By Amanda Beal and Maria Sofia
This past September, many of the world’s leaders gathered in New York to sign the United Nations (UN) new Sustainable Development Goals (SDGs). Numerous man-hours and unspeakable amounts of money have been used to promote this transition and enhance the global partnership for development. However, no one yet has sufficiently documented the success of the previous Millennium Development Goals (MDGs) that were established in 2000 or whether these new SDG initiatives are even necessary. In addition, the changes in development that we do see in developing countries could just as easily be attributed to the impact of globalization. Thus, the UN is giving too much credit to their own initiatives and hastily jumping to the next set of objectives.
The main difference between the MDGs and the SDGs is that the SDGs are more complex, including 169 detailed targets for development efforts. The SDGs also include additional areas for improvement that are related to water and sanitation, urban development, infrastructure, institutions, and the rule of law. At the same time, however, many of the SDGs are strikingly similar to the MDGs. Both sets of aims focus on the alleviation of poverty and hunger, access to education, gender equality, improvements in health, the environmental sustainability of development efforts, and the strengthening of a global partnership for development.
Jeffrey Sachs, economist and Senior Advisor for the UN, took a leading role in the development of both sets of development initiatives. Over the past six months, Sachs has presented on, been interviewed about, and written articles pertaining to why the new objectives for development are necessary. He claims that the MDGs were successful in meeting their goals by the 2015 deadline and it is time to move forward with new objectives. Many of the world’s leaders have jumped on board, eager to pass by the one-mile marker and move on to the next one.
In general, the UN target countries demonstrate a consistent increase in GDP per capita (PPP) from 1999 to 2014; Peru saw one of the largest jumps in GDP per capita from approximately $5,000 to $12,000. The increase in GDP per capita indicates that since the formation of the MDGs, overall economic performance has improved in many of the target countries (Graph 1).
Similarly, almost every country in this sample has improved their access to clean water, decreased poverty, and improved the completion rate for primary school education since 1999. Excluding Peru, the female completion rate has improved for most of these countries as well.
The percent of the population living with HIV and the detection rate for tuberculosis have both improved since 1999, suggesting that overall health has improved in many countries receiving UN aid from the MDGs. Malawi saw the biggest drop in its population living with HIV with a 7% decline (Graph 2). Similarly, Pakistan saw the greatest increase in the tuberculosis detection rate with a 56% increase.
In general, these countries have economically and socially improved since the establishment of the MDGs in 2000. Therefore, human development in many of the countries targeted by the MDGs has improved. However, Jeffrey Sach’s rarely provides evidence for this improvement – as we have done here – and none of the measures he uses or the ones we employ here actually explain why these changes have occurred. In addition, Bolivia, Malawi, Mozambique, and Peru are exceptions in the data on many of these measures; each of these countries demonstrate a mixture of increases and decreases in human development, depending on the measure you look at.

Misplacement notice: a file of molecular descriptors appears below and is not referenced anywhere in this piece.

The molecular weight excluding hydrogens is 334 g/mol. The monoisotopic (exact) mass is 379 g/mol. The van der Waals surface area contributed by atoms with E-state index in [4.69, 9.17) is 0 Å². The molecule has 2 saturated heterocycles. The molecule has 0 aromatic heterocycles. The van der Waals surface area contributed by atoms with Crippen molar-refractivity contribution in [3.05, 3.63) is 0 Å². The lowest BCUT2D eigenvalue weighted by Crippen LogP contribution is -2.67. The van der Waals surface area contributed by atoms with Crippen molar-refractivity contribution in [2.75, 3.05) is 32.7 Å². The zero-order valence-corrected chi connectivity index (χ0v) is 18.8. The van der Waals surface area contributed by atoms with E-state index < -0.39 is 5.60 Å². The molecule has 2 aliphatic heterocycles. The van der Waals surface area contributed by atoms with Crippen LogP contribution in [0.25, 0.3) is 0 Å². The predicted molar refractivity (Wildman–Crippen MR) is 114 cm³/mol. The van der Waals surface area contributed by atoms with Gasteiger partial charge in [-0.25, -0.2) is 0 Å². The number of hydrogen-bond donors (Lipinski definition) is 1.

One major problem for Sachs, his colleagues, and their arguments regarding the need for new development aims is that many of the countries receiving aid were increasing their involvement in the global economy at the same time. Globalization has become a dominant and powerful force for development around the world and, as Graph 3 demonstrates, most of these countries have increased trade as a percent of GDP since 1999. This data suggests that globalization is just as likely an explanation for the economic and social improvements as the aid money received by these countries because of the MDGs.
Thus, it is unclear whether the changes in human development since 2000 are due to aid or trade and foreign investment, calling into question the need for a new set of UN objectives and the effectiveness of the global partnership for development in general. The UN is spending unknown amounts of government money to make a transition from the MDGs to the SDGs and marketing the change in order to pressure governments to increase their foreign aid commitments. Unfortunately, it is not clear whether the MDG commitments were even successful let alone how much money it cost to formulate and market these new development goals.
Image by UN Photo/Cia Pak.
Amanda Beal, Ph.D. is a political science professor at Mount St. Mary’s University in Maryland. Her expertise is in international development with a focus on welfare states and nongovernmental organizations.
Maria Sofia is a senior Political Science and International Studies major with a History minor at Mount St. Mary’s University. She is currently applying for jobs in field organization within campaigns and data analysis. Her research interests include development in the developing world.